While working in the office, I wore my glasses 24/7; to avoid the uncomfortable tug of one eye compensating for the other. I noticed the more tired I was, the more noticeable the discomfort in my eyes. Because of my persistent exhaustion, taking my glasses off even momentarily was uncomfortable.

Every since working from home, I’ve barely touched my glasses.

I realized that missing a…

I used to carry around a metaphorical ton of resentment towards my job. It was the center of my universe and bled into all areas of my life.

I was Cinderella, and my manager was my wicked stepmother. No matter how much I cooked and cleaned, I was never treated as a member of the family like my stepsisters. I spent days gazing out of the window, waiting for my fairy godmother to liberate me from the prison that was my unremarkable desk.

The Great Pause, AKA 2020, caused me to a complete 180 as it provided me the one…

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“Hobbies are great distractions from the worries and troubles that plague daily living.”

I love watching The Great British Baking Show and most recently, The Great Pottery Throw Down. The loveable characters, intriguing challenges, and funny one-liners aside I love that the castmates are all normal people with normal lives. Unlike The Bachelorette or The Challenge where most of the cast are ~influencers~ or do reality television full time they have very “normal” occupations.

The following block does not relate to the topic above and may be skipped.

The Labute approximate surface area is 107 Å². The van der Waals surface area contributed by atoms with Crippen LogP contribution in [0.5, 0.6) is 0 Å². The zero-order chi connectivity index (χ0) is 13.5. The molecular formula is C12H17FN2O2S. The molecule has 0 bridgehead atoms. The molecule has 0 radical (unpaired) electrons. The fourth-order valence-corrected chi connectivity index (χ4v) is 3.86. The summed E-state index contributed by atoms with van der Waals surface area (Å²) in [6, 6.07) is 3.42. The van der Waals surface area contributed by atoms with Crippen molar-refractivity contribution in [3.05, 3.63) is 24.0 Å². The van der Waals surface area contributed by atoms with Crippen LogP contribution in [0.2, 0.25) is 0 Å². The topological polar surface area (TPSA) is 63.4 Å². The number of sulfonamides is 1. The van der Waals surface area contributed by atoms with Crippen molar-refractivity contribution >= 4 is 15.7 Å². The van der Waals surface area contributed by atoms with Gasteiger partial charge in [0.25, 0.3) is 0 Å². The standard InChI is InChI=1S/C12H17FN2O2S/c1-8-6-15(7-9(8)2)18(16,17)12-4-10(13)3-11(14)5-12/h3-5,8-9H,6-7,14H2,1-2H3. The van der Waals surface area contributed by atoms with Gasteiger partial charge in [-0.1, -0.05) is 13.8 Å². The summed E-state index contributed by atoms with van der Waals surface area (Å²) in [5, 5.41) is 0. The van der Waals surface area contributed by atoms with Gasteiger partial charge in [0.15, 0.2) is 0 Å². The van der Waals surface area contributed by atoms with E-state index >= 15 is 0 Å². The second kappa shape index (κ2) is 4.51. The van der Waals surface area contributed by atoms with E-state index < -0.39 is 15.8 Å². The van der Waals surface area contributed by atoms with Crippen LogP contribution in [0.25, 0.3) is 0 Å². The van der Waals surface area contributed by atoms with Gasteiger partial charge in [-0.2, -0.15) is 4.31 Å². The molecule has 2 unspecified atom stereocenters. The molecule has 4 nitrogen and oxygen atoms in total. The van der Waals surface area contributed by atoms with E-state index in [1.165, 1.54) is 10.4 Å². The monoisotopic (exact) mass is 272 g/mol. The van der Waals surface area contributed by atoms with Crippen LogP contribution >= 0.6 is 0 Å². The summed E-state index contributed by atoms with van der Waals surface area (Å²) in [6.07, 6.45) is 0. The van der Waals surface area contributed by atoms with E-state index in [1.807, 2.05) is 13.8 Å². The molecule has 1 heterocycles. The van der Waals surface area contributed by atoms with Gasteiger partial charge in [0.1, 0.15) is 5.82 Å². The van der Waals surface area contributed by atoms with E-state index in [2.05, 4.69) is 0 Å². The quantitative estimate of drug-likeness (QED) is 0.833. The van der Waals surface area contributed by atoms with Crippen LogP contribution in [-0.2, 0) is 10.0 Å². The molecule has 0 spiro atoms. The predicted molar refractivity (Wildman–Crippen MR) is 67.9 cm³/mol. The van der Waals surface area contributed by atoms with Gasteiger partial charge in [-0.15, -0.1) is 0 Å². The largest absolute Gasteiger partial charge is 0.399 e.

Nigel is a 52-year-old Builder from Bakewell

Sally-Jo is a 33-year-old Interior design from Petersfield

Alice is a 28-year-old geography teacher from Essex

Rosie is a…

Photo by Samantha Gades on Unsplash

With 2020 finally coming to a close many of us are looking towards 2021 and hoping that we might return to some version of “the old normal.” With multiple vaccines achieving over 90% efficacy rate there is reasonable hope that the most vulnerable will be protected and the hospital/death rates will (hopefully) go down significantly.

“The Great Pause” has been devastating in so many ways, but it has given me time to think about my life from a birds-eye view. …

Avina Nakai